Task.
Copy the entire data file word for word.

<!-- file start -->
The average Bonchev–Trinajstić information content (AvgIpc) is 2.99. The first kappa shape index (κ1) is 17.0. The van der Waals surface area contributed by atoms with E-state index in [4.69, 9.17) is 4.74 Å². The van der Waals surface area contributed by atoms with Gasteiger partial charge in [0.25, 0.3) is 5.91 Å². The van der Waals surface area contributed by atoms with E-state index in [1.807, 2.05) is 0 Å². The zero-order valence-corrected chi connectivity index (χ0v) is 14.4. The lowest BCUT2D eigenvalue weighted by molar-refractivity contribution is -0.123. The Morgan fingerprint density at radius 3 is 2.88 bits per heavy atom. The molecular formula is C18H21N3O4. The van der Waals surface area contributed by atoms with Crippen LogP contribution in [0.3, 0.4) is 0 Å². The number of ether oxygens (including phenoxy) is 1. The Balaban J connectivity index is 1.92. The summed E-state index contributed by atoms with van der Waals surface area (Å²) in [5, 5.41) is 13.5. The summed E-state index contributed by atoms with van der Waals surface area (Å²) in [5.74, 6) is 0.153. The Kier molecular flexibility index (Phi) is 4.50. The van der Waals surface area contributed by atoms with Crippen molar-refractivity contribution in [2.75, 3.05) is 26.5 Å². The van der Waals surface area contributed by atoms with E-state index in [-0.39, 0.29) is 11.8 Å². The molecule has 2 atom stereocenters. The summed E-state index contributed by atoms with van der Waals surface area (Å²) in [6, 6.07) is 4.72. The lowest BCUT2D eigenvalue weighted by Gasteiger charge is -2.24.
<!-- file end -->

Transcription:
The average Bonchev–Trinajstić information content (AvgIpc) is 2.99. The first kappa shape index (κ1) is 17.0. The van der Waals surface area contributed by atoms with E-state index in [4.69, 9.17) is 4.74 Å². The van der Waals surface area contributed by atoms with Gasteiger partial charge in [0.25, 0.3) is 5.91 Å². The van der Waals surface area contributed by atoms with E-state index in [1.807, 2.05) is 0 Å². The zero-order valence-corrected chi connectivity index (χ0v) is 14.4. The lowest BCUT2D eigenvalue weighted by molar-refractivity contribution is -0.123. The Morgan fingerprint density at radius 3 is 2.88 bits per heavy atom. The molecular formula is C18H21N3O4. The van der Waals surface area contributed by atoms with Crippen LogP contribution in [0.3, 0.4) is 0 Å². The number of ether oxygens (including phenoxy) is 1. The Balaban J connectivity index is 1.92. The summed E-state index contributed by atoms with van der Waals surface area (Å²) in [5, 5.41) is 13.5. The summed E-state index contributed by atoms with van der Waals surface area (Å²) in [5.74, 6) is 0.153. The Kier molecular flexibility index (Phi) is 4.50. The van der Waals surface area contributed by atoms with Crippen molar-refractivity contribution in [2.75, 3.05) is 26.5 Å². The van der Waals surface area contributed by atoms with E-state index in [-0.39, 0.29) is 11.8 Å². The molecule has 2 atom stereocenters. The summed E-state index contributed by atoms with van der Waals surface area (Å²) in [6, 6.07) is 4.72. The lowest BCUT2D eigenvalue weighted by Gasteiger charge is -2.24.